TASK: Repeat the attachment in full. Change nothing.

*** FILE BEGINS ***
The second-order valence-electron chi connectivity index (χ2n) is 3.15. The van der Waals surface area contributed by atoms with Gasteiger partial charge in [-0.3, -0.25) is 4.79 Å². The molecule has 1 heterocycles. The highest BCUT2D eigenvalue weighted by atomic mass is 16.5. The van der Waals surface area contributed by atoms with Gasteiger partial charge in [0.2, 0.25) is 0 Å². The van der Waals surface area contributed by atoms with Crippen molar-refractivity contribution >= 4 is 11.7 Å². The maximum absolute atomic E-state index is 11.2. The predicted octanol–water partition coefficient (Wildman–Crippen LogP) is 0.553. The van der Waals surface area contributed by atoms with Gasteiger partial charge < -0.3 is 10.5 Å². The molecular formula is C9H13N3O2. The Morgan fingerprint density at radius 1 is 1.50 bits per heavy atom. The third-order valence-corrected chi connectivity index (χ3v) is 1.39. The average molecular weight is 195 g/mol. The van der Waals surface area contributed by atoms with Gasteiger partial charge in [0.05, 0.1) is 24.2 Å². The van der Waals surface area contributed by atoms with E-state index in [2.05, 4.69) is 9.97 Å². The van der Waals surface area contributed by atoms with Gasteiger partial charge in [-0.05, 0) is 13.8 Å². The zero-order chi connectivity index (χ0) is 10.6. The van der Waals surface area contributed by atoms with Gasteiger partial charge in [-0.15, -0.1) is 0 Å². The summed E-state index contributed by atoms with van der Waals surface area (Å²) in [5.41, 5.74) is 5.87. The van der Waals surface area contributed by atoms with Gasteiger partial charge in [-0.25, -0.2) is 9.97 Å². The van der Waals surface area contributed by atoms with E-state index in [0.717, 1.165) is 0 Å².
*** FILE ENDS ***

The second-order valence-electron chi connectivity index (χ2n) is 3.15. The van der Waals surface area contributed by atoms with Gasteiger partial charge in [-0.3, -0.25) is 4.79 Å². The molecule has 1 heterocycles. The highest BCUT2D eigenvalue weighted by atomic mass is 16.5. The van der Waals surface area contributed by atoms with Gasteiger partial charge in [0.2, 0.25) is 0 Å². The van der Waals surface area contributed by atoms with Crippen molar-refractivity contribution >= 4 is 11.7 Å². The maximum absolute atomic E-state index is 11.2. The predicted octanol–water partition coefficient (Wildman–Crippen LogP) is 0.553. The van der Waals surface area contributed by atoms with Gasteiger partial charge < -0.3 is 10.5 Å². The molecular formula is C9H13N3O2. The Morgan fingerprint density at radius 1 is 1.50 bits per heavy atom. The third-order valence-corrected chi connectivity index (χ3v) is 1.39. The average molecular weight is 195 g/mol. The van der Waals surface area contributed by atoms with Gasteiger partial charge in [0.05, 0.1) is 24.2 Å². The van der Waals surface area contributed by atoms with E-state index in [2.05, 4.69) is 9.97 Å². The van der Waals surface area contributed by atoms with Gasteiger partial charge in [-0.05, 0) is 13.8 Å². The zero-order chi connectivity index (χ0) is 10.6. The van der Waals surface area contributed by atoms with Gasteiger partial charge in [-0.15, -0.1) is 0 Å². The summed E-state index contributed by atoms with van der Waals surface area (Å²) in [5.41, 5.74) is 5.87. The van der Waals surface area contributed by atoms with Gasteiger partial charge in [-0.25, -0.2) is 9.97 Å². The van der Waals surface area contributed by atoms with E-state index in [0.717, 1.165) is 0 Å².